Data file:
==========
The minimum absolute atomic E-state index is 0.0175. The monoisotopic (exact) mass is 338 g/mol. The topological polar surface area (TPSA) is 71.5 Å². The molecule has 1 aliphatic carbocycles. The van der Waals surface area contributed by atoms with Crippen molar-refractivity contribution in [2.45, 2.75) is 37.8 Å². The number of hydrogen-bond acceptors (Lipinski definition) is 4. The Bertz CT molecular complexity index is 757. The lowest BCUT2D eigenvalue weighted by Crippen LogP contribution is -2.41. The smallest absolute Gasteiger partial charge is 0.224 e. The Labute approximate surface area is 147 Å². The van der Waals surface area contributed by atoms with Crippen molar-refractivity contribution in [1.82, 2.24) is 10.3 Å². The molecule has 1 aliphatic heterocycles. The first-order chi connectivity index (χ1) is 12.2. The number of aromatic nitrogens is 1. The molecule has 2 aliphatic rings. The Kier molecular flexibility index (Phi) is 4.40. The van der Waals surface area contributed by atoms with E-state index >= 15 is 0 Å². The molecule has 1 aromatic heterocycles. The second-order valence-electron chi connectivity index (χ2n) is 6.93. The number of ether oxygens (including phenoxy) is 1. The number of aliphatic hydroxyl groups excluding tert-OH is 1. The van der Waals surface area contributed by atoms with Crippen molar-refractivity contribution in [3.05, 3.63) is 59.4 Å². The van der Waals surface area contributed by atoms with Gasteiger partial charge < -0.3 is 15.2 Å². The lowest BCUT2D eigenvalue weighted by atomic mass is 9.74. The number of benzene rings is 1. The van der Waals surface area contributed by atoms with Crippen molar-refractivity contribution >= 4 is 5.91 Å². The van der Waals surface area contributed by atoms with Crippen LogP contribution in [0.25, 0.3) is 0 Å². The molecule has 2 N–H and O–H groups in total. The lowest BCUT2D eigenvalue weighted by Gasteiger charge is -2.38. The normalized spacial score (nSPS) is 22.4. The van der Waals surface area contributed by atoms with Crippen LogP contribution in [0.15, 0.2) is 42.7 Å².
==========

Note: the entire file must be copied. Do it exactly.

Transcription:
The minimum absolute atomic E-state index is 0.0175. The monoisotopic (exact) mass is 338 g/mol. The topological polar surface area (TPSA) is 71.5 Å². The molecule has 1 aliphatic carbocycles. The van der Waals surface area contributed by atoms with Crippen molar-refractivity contribution in [2.45, 2.75) is 37.8 Å². The number of hydrogen-bond acceptors (Lipinski definition) is 4. The Bertz CT molecular complexity index is 757. The lowest BCUT2D eigenvalue weighted by Crippen LogP contribution is -2.41. The smallest absolute Gasteiger partial charge is 0.224 e. The Labute approximate surface area is 147 Å². The van der Waals surface area contributed by atoms with Crippen molar-refractivity contribution in [1.82, 2.24) is 10.3 Å². The molecule has 1 aliphatic heterocycles. The first-order chi connectivity index (χ1) is 12.2. The number of aromatic nitrogens is 1. The molecule has 2 aliphatic rings. The Kier molecular flexibility index (Phi) is 4.40. The van der Waals surface area contributed by atoms with E-state index >= 15 is 0 Å². The molecule has 1 aromatic heterocycles. The second-order valence-electron chi connectivity index (χ2n) is 6.93. The number of ether oxygens (including phenoxy) is 1. The number of aliphatic hydroxyl groups excluding tert-OH is 1. The van der Waals surface area contributed by atoms with Crippen molar-refractivity contribution in [3.05, 3.63) is 59.4 Å². The van der Waals surface area contributed by atoms with Gasteiger partial charge < -0.3 is 15.2 Å². The lowest BCUT2D eigenvalue weighted by atomic mass is 9.74. The number of benzene rings is 1. The van der Waals surface area contributed by atoms with Crippen molar-refractivity contribution >= 4 is 5.91 Å². The van der Waals surface area contributed by atoms with Crippen LogP contribution in [0.25, 0.3) is 0 Å². The molecule has 2 N–H and O–H groups in total. The lowest BCUT2D eigenvalue weighted by Gasteiger charge is -2.38. The normalized spacial score (nSPS) is 22.4. The van der Waals surface area contributed by atoms with Crippen LogP contribution in [0.15, 0.2) is 42.7 Å².